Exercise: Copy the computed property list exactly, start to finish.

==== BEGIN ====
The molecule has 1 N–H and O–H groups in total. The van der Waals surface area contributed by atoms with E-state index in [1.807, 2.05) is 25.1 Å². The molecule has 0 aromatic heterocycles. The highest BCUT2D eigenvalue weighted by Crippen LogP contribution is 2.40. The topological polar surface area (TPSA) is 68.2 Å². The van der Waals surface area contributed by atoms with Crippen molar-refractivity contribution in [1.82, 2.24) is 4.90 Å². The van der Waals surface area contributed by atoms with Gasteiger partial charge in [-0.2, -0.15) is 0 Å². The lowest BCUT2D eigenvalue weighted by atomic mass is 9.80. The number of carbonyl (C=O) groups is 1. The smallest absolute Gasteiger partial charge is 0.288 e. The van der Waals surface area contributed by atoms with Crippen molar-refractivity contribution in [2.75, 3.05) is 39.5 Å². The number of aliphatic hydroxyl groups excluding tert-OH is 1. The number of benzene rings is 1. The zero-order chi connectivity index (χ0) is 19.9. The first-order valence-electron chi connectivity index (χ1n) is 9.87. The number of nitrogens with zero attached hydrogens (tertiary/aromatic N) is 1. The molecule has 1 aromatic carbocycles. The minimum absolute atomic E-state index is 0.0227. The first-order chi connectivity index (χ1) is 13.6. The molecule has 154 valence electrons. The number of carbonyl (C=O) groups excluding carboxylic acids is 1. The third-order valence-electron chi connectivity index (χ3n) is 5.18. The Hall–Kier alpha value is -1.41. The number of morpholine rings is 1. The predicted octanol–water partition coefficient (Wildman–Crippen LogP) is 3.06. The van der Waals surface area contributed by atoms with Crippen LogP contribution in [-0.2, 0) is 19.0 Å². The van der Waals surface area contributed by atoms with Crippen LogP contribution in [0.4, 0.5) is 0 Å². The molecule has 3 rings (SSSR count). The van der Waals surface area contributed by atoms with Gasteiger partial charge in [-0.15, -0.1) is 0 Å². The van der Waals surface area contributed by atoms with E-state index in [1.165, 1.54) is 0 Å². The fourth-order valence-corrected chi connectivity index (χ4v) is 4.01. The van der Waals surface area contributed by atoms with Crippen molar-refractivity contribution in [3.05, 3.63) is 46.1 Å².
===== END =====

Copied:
The molecule has 1 N–H and O–H groups in total. The van der Waals surface area contributed by atoms with E-state index in [1.807, 2.05) is 25.1 Å². The molecule has 0 aromatic heterocycles. The highest BCUT2D eigenvalue weighted by Crippen LogP contribution is 2.40. The topological polar surface area (TPSA) is 68.2 Å². The van der Waals surface area contributed by atoms with Crippen molar-refractivity contribution in [1.82, 2.24) is 4.90 Å². The van der Waals surface area contributed by atoms with Gasteiger partial charge in [-0.2, -0.15) is 0 Å². The lowest BCUT2D eigenvalue weighted by atomic mass is 9.80. The number of carbonyl (C=O) groups is 1. The smallest absolute Gasteiger partial charge is 0.288 e. The van der Waals surface area contributed by atoms with Crippen molar-refractivity contribution in [2.75, 3.05) is 39.5 Å². The number of aliphatic hydroxyl groups excluding tert-OH is 1. The number of benzene rings is 1. The zero-order chi connectivity index (χ0) is 19.9. The first-order valence-electron chi connectivity index (χ1n) is 9.87. The number of nitrogens with zero attached hydrogens (tertiary/aromatic N) is 1. The molecule has 1 aromatic carbocycles. The minimum absolute atomic E-state index is 0.0227. The first-order chi connectivity index (χ1) is 13.6. The molecule has 154 valence electrons. The number of carbonyl (C=O) groups excluding carboxylic acids is 1. The third-order valence-electron chi connectivity index (χ3n) is 5.18. The Hall–Kier alpha value is -1.41. The number of morpholine rings is 1. The predicted octanol–water partition coefficient (Wildman–Crippen LogP) is 3.06. The van der Waals surface area contributed by atoms with Crippen LogP contribution in [-0.2, 0) is 19.0 Å². The van der Waals surface area contributed by atoms with Crippen LogP contribution in [0.4, 0.5) is 0 Å². The molecule has 3 rings (SSSR count). The van der Waals surface area contributed by atoms with Gasteiger partial charge in [-0.15, -0.1) is 0 Å². The van der Waals surface area contributed by atoms with E-state index in [1.165, 1.54) is 0 Å². The fourth-order valence-corrected chi connectivity index (χ4v) is 4.01. The van der Waals surface area contributed by atoms with Crippen molar-refractivity contribution in [3.05, 3.63) is 46.1 Å².